Sunday, 2 January 2011

Royal Troon

Bunkering at the 5th Green

First off I will tell you I played Troon with a 30 mph wind and driving rain for about 15 holes. This may or may not be a factor in my opinion. I will leave you to judge that for yourself.

Troon is by far the biggest disappointment on the trip. I had played the course before in 1989 and at that time suggested it to my Dad that it was the least interesting on our trip. The second time round the course left me even more flat than I was the first time. There were a few holes like the 5th or the 15th that were far better than I remembered but there were just as many holes like the 9th, 11th and 16th that were far less interesting. The opening stretch has little to no dunes and very little landform until you hit the par three 5th. The course really hits its stride at the awesome 7th followed by the Postage Stamp which remains one of the greatest par threes in golf. After that the famous stretch run around the large dunes is where Troon is considered to be at its best but the only holes that stood out to me were 10th (which is only good) and 12th (which is a favourite). Once again the golfer moves out into light dunes where the holes are average except for the excellent fairway contours found on the 13th and 15th. It struck me that there are far too many average holes for this to be considered one of the worlds 100 greatest.

Postage Stamp in the Rain
While I pick on the course there is one element that makes the course very interesting and also a course that holds up well for tournament play. The greens are fairly small and the bunkers are cut into the greens as tight as any bunkers are in any links course I have seen. It is the proximity to play combined with the small and deep nature of the bunkers that manages to ratchet up the difficulty. There are very few places where there is an easy approach because the bunkering at Troon seems to be well placed to challenge or collect and approach. I certainly can’t criticize the positioning or technique of the bunkers, in fact I think this is the courses greatest strength. I certainly have begun entertaining the idea of much smaller, tighter and deeper bunkering as a way to have an impact and keep the maintenance down at the same time.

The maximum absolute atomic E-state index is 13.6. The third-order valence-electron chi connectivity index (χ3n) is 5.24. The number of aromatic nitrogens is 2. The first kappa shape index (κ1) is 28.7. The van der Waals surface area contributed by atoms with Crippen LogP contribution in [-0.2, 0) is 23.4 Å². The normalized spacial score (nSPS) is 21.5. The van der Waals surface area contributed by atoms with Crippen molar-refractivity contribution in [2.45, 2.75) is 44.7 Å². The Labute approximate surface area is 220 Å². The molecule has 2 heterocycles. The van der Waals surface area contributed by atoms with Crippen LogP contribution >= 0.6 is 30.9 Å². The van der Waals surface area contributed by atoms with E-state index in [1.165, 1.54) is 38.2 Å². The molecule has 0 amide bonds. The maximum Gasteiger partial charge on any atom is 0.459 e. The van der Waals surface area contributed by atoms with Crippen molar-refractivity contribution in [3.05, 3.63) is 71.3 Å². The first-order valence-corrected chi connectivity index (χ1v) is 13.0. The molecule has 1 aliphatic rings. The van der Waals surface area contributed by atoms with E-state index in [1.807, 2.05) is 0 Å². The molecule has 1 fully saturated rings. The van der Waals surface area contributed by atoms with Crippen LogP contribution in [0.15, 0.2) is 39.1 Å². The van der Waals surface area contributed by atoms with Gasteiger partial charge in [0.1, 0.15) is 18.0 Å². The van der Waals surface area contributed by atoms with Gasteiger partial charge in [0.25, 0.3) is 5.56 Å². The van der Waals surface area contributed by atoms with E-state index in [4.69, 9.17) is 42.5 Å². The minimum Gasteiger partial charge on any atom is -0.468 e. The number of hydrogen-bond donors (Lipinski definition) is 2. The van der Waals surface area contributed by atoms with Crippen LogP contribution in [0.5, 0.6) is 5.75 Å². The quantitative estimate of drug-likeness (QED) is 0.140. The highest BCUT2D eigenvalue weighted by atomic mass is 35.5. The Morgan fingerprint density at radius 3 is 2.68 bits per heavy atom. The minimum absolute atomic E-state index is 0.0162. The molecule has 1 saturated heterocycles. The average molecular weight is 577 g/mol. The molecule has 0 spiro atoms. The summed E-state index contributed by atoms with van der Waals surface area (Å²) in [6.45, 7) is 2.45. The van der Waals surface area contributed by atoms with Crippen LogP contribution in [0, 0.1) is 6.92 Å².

Contours in front of 15th Green
I guess my issue with Troon is the routing and setting doesn’t seem to me to be as strong as the detailed work. I’m not convinced that Troon is either a great location or a great routing outside of a couple of holes. Some people would suggest that I’m looking too hard at the site and not enough at the detailed work and that by my standards a great course can’t occur without a good site. For those people I offer courses like Winged Foot, St. Andrew’s Muirfield and Pinehurst to prove that is not true. I still think Troon’s greatness has everything to do with hosting opens and its wonderful history and very little to do with the actually quality of golf it offers.

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